I know it’s fear that keeps us from creating.
Fear that our work will suck, fear we’ll be stuck for an idea, or fear we won’t measure up. And the truth is, we waste so much time fretting, we’re missing out on opportunities to explore and express. In my corporate creativity workshops, I often use a warm-up exercise that requires only one-minute of the executives’ time. Literally. Facing large white canvases or boards, they are asked to splash or swipe paint all over the surface, until time is up. Interestingly, it takes all the fear out of the equation, because there is just no time for it.
In art school, our teachers would pare that task down to 30-seconds of quick sketching, and then 10-seconds of drawing the same model. It got to the point where we were cranking out a dozen sketches or more per class, and miraculously, they were kind of cool. The really gnarly part was when they told us to draw with our eyes closed. Control freaks freaked. But in the end, as always, it was really about the process, not the product: the experience of getting it done, fearlessly, and boldly. It went a long way toward establishing confidence and feeling joy from a newfound freedom.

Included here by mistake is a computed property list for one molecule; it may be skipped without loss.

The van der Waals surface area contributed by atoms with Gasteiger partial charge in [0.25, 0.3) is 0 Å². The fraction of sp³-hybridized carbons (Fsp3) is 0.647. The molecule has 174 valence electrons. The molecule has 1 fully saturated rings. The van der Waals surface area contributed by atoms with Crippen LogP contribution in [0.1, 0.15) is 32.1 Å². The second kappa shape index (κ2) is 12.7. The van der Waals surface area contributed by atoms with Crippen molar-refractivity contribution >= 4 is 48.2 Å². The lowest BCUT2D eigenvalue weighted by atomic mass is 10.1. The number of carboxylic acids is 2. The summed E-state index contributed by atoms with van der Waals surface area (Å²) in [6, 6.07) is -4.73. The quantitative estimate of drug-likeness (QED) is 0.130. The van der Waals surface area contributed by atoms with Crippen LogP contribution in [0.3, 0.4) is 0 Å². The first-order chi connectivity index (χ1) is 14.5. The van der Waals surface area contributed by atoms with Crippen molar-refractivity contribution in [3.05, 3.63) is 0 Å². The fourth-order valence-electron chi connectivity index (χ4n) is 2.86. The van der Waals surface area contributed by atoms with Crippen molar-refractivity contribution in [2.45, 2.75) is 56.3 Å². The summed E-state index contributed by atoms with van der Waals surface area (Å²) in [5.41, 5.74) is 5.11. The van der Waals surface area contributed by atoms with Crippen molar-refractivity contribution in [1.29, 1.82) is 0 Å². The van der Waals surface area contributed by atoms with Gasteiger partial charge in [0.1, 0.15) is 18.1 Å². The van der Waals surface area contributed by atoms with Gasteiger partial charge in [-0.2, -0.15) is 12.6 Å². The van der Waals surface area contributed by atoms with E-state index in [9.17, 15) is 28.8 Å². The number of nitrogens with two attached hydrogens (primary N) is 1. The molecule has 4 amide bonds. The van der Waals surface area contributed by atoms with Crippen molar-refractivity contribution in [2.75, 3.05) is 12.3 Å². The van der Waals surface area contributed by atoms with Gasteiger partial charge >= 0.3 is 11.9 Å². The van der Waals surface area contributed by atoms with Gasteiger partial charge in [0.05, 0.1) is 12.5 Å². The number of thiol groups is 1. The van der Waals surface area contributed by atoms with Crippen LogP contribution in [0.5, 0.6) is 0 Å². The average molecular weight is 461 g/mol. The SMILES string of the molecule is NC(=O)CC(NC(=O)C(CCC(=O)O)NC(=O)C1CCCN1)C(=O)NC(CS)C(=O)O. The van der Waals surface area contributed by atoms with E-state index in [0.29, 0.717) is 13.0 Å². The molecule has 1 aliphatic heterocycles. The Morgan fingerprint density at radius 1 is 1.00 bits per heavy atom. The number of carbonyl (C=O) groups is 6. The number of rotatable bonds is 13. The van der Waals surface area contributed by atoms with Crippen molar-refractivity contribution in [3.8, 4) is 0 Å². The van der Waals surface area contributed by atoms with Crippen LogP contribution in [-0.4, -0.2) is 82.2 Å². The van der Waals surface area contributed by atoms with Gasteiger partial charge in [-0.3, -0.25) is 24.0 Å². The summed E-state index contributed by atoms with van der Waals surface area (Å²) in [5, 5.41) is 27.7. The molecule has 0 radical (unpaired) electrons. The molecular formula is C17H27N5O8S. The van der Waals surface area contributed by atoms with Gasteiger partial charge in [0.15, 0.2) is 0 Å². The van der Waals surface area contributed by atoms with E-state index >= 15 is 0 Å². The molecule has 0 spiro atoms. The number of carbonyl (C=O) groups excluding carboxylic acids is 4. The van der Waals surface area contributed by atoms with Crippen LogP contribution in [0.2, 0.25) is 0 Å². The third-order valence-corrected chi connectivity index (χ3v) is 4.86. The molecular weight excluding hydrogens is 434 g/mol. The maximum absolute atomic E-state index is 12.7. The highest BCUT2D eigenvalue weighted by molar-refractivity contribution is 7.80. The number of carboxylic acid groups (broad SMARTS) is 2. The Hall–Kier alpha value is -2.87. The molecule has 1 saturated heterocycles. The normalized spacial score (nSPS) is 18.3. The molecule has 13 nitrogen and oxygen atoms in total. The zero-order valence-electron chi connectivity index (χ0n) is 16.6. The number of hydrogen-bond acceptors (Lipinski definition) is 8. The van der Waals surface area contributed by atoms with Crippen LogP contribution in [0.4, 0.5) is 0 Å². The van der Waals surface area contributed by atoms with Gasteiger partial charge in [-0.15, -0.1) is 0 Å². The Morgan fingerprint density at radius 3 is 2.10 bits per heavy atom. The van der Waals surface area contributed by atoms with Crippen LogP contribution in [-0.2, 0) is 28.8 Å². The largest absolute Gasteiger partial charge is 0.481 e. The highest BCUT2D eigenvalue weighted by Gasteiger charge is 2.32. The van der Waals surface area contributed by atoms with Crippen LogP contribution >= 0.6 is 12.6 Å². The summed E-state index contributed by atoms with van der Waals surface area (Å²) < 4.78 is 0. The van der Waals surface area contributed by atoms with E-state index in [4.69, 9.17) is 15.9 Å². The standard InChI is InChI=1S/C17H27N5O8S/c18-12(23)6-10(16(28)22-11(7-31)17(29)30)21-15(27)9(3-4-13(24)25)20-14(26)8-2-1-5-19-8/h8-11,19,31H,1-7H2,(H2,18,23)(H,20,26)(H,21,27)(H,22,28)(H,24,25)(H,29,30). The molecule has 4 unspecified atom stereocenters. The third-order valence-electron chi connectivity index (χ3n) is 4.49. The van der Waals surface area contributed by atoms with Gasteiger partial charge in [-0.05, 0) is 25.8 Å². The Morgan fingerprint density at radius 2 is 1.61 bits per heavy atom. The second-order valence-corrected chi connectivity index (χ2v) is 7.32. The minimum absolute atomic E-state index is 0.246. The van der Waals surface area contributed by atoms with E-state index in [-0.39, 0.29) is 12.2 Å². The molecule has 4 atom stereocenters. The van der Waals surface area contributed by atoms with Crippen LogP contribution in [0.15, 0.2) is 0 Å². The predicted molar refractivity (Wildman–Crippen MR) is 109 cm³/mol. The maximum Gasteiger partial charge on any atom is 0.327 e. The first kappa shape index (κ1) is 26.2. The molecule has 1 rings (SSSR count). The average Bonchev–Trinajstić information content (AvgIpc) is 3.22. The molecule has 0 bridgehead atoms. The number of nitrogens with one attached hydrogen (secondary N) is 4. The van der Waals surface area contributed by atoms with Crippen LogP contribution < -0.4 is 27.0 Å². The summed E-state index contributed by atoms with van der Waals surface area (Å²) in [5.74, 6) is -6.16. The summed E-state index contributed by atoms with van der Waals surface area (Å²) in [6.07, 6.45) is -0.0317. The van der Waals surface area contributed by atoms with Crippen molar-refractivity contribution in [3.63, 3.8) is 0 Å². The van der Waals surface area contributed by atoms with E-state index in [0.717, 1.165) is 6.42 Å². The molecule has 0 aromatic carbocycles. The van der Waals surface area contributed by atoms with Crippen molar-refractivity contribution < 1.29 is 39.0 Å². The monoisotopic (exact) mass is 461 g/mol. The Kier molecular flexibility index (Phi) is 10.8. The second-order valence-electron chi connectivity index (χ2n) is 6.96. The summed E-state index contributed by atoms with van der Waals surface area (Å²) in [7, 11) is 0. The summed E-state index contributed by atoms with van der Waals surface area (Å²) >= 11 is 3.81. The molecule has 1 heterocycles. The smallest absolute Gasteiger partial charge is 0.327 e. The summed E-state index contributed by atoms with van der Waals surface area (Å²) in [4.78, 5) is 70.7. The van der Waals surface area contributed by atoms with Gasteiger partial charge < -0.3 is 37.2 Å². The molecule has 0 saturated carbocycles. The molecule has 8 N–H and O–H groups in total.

I’m working on a new website this month, and I decided to videotape a one-minute painting, shot through a 4 x 8 foot sheet of glass (technically acrylic). We edited a 5-second cut from the minute, but we’ll post more once we launch the site. It was a bit of a production in our backyard (and definitely tested my marriage) because my photographer husband warned of the 35-mile-an-hour Santa Ana winds blowing through… and the acrylic sheet was precariously placed under clamps and between a few cinder blocks. One swift nasty gust and we would have had to call it quits. (The shoot, not the marriage.) Check out the video below. It ain’t no Sister Wendy.